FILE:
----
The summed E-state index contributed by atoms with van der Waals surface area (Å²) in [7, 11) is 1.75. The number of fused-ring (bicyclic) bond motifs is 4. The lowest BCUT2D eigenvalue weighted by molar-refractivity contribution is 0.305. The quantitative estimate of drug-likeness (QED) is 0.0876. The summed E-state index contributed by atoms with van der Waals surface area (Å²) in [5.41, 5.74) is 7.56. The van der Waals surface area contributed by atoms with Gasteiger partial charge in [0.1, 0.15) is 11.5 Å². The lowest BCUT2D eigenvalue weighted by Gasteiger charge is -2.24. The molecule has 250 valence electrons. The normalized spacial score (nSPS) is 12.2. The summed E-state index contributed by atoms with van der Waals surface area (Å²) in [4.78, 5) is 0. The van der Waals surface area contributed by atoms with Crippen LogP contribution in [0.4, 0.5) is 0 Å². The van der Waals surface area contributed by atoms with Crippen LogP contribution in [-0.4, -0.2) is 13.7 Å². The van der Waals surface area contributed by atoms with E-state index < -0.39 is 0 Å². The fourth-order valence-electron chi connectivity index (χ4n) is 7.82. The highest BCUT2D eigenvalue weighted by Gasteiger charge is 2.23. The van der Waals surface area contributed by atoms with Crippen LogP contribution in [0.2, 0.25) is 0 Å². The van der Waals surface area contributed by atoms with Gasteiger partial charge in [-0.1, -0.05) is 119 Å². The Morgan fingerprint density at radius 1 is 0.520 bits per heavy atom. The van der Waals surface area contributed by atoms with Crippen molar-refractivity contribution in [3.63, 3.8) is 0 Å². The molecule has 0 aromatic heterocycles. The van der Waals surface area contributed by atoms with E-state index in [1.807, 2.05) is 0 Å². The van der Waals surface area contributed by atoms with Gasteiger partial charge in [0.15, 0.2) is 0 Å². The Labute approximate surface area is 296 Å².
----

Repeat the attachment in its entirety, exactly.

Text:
The summed E-state index contributed by atoms with van der Waals surface area (Å²) in [7, 11) is 1.75. The number of fused-ring (bicyclic) bond motifs is 4. The lowest BCUT2D eigenvalue weighted by molar-refractivity contribution is 0.305. The quantitative estimate of drug-likeness (QED) is 0.0876. The summed E-state index contributed by atoms with van der Waals surface area (Å²) in [5.41, 5.74) is 7.56. The van der Waals surface area contributed by atoms with Gasteiger partial charge in [0.1, 0.15) is 11.5 Å². The lowest BCUT2D eigenvalue weighted by Gasteiger charge is -2.24. The molecule has 250 valence electrons. The normalized spacial score (nSPS) is 12.2. The summed E-state index contributed by atoms with van der Waals surface area (Å²) in [4.78, 5) is 0. The van der Waals surface area contributed by atoms with Crippen LogP contribution in [0.4, 0.5) is 0 Å². The van der Waals surface area contributed by atoms with Crippen LogP contribution in [-0.4, -0.2) is 13.7 Å². The van der Waals surface area contributed by atoms with E-state index < -0.39 is 0 Å². The fourth-order valence-electron chi connectivity index (χ4n) is 7.82. The highest BCUT2D eigenvalue weighted by Gasteiger charge is 2.23. The van der Waals surface area contributed by atoms with Crippen LogP contribution in [0.2, 0.25) is 0 Å². The van der Waals surface area contributed by atoms with Gasteiger partial charge in [-0.1, -0.05) is 119 Å². The Morgan fingerprint density at radius 1 is 0.520 bits per heavy atom. The van der Waals surface area contributed by atoms with Crippen molar-refractivity contribution in [3.63, 3.8) is 0 Å². The molecule has 0 aromatic heterocycles. The van der Waals surface area contributed by atoms with E-state index in [1.807, 2.05) is 0 Å². The van der Waals surface area contributed by atoms with Gasteiger partial charge in [0.15, 0.2) is 0 Å². The Labute approximate surface area is 296 Å².